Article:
The English language learning process doesn’t involve uplifting, inspirational and positive experiences entirely, and some students may grow to actually hate certain aspects of this process before actually mastering the language. This is not a particularity of the English language and is found in most second language acquisition efforts. So without further ado here are some of the most hated parts of the English learning process:


No surprise here, in fact, grammar is one of the most hated aspects of any second language as it involves the most work to learn and the most rules that have to be followed. If you want to test the theory out simply find any English speakers, even native speakers for that matter and tell them to explain prepositional verbs. Once they obviously tell you they have no idea what you’re talking about, show them the definition give them an example and ask them if they can name a few or if native speakers would learn them in case they didn’t come automatically. You will find that most native speakers would prefer to be deaf and mute before having to go through that ordeal.


This is a problematic complaint as some languages are similar enough to the English language that pronunciation is not that big of a deal. This doesn’t mean that with a few exceptions, most English words are simply impossible to pronounce. Germanic, Scandinavian and most Saxon language speakers will have no problem pronouncing even the most obscure of English words. In fact, if you’ve watched enough movies you will find that the German accent is quite cool, especially when it comes from a villain.

Slavic, Latin and Asian languages, however, have a much harder time when it comes to mastering pronunciation, yet exceptions can be found, particularly for students who studied the language at an early age.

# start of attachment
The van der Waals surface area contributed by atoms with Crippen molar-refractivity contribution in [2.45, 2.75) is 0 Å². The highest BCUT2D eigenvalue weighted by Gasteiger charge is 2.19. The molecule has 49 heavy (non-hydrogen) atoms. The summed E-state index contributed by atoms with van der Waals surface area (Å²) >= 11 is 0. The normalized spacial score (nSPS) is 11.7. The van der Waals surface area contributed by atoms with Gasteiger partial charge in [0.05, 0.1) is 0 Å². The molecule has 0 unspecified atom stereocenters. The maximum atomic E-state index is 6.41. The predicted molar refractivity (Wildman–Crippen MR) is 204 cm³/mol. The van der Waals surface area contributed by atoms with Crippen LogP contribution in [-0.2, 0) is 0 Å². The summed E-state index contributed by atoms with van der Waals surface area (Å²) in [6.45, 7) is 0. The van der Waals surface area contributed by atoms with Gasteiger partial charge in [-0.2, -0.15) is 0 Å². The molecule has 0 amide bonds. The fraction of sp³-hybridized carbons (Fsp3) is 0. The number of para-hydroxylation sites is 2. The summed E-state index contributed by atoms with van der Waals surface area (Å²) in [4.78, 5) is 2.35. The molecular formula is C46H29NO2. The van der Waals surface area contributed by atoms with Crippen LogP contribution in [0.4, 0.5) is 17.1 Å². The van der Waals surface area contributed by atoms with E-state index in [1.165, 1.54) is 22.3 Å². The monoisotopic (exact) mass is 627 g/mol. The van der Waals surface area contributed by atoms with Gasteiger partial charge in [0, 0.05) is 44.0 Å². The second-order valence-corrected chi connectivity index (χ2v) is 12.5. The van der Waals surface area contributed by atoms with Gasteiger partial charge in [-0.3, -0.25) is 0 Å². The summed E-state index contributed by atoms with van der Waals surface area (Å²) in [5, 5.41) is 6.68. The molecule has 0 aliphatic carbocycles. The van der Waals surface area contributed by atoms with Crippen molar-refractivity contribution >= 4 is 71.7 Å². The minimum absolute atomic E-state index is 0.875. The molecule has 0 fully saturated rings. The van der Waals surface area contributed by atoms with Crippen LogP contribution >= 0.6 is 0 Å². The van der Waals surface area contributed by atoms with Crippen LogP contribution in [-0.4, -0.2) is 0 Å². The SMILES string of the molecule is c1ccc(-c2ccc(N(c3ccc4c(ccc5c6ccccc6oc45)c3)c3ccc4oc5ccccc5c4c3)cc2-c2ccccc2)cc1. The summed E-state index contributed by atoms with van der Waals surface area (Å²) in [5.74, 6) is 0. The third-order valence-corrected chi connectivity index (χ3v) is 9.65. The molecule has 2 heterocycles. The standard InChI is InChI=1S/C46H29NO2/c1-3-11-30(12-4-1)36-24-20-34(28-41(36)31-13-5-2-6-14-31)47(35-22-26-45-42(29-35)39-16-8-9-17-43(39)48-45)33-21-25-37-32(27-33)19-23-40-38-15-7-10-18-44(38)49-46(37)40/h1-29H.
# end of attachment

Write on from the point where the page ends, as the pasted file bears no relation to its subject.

Depending on what your definition of the English accent and dialect is you will find that there are well over 50 and according to some sources over 100 different accents across the world. The most popular are of course, British English, Australian English and American English, yet even if you consider these big 3 dialects and accents, students often have a lot of complaints when it comes to small differences in the way things are pronounced.

Outdated Idioms

All beginner students will start their English learning journey with the help of some idioms. While a lot of them are classics which are still quite relevant in today’s world, even more of them, depending on what textbook you learn from, are unusable. The really bad part when it comes to out of date idioms is that some of them are so passé that they can cause quite an embarrassing situation if used in the wrong context.

This is why it is so important to use your newly acquired skill and actually converse with a native speaker who can point out these outdated idioms and even suggest alternatives.

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